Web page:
Guest Guru: Elizabeth Celentano Talks Engineering!

National-Engineering-Month.jpeg

It’s my favourite month of the year, and it’s not even my birthday!!! March is National Engineering Month in Canada (check out http://www.nem-mng.ca/)  when engineering professionals nationwide reach out to young Canadians to help them learn about career options in engineering.

What is an engineer?

As defined in the Professional Engineers Act, professional engineering is:

  1. Any act of planning, designing, composing, evaluating, advising, reporting, directing or supervising (or the managing of any such act);
  2. That requires the application of engineering principles; and
  3. Concerns the safeguarding of life, health, property, economic interests, the public welfare or the environment, or the managing of any such act.

What does this really mean?

Well, the first two parts are easy. Engineering principles are basically just a fancy way of saying that engineers use scientific principles and apply them to design solutions to a problem. The last part is about duty to the public. Yes, you heard that right. As a Professional Engineer, you have to act in ways that safeguard and protect the best interests of the public. That can be a super big deal if your company wants one thing, and the best interest for the public is different!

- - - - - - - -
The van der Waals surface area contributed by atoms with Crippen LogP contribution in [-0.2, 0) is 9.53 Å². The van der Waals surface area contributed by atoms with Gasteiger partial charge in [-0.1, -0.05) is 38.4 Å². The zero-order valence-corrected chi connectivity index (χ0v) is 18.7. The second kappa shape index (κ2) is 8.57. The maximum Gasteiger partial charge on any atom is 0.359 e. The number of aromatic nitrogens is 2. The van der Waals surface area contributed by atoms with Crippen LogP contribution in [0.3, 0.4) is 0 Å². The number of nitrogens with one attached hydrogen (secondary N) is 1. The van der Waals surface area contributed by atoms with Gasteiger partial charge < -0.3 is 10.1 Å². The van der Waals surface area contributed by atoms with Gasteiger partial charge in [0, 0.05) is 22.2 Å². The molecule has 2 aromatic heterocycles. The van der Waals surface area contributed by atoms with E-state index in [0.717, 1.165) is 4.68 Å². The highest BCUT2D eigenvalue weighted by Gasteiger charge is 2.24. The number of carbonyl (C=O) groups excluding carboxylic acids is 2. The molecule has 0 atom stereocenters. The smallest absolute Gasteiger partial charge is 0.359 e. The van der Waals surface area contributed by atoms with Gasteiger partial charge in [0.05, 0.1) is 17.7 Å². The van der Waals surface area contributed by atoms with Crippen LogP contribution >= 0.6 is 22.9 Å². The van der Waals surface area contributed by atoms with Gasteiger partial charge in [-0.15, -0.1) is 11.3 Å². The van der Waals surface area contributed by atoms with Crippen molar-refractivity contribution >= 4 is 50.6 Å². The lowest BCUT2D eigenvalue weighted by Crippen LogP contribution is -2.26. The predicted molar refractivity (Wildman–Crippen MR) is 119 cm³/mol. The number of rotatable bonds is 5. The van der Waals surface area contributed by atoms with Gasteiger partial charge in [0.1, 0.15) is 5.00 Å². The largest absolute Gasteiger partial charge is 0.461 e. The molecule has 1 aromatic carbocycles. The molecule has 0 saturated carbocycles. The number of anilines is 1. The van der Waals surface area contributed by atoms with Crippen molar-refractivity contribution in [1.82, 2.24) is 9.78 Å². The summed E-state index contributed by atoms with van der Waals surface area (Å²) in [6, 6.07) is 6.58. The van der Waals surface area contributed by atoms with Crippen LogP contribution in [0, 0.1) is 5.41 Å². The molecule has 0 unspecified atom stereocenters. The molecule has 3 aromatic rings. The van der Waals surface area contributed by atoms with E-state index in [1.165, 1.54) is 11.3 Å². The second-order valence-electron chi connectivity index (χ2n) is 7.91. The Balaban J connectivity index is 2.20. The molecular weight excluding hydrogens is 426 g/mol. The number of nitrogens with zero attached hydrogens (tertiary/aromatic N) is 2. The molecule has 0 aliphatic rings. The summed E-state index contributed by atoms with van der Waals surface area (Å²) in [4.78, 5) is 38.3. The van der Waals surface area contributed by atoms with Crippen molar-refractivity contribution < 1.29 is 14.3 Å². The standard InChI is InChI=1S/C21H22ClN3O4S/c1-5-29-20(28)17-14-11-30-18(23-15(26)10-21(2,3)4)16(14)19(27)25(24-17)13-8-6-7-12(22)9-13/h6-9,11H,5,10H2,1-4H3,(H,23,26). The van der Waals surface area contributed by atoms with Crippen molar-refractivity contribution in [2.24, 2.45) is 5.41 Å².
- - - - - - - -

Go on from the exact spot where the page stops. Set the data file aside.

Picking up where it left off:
What does this look like in real life?

I went to school for chemical engineering (transforming matter into products we use every day), but my current job is more of an industrial or manufacturing engineering role – this means I work to make manufacturing processes efficient from beginning to end.

On any given day, I could be working on:

  • Developing spreadsheets to track our performance (How much product are we making day-to-day? How are we performing when we change products? Every time we produce a certain product, are we running faster or slower than last time?)
  • Running trials to evaluate our production line’s ability to run new products
  • Proposing improvements to make current products run faster, with less “downtime”, or with less waste

However, I like to look at it as solving problems. Everything I do is to solve some problem, and the solutions I develop utilize all the math and science skills I’ve gained from school and past work.

What about you?

What problem would you solve if you were an engineer?

Leave your ideas in the comments.

Better yet, try this quiz presented by Engineers Canada: http://www.nem-mng.ca/chart-your-course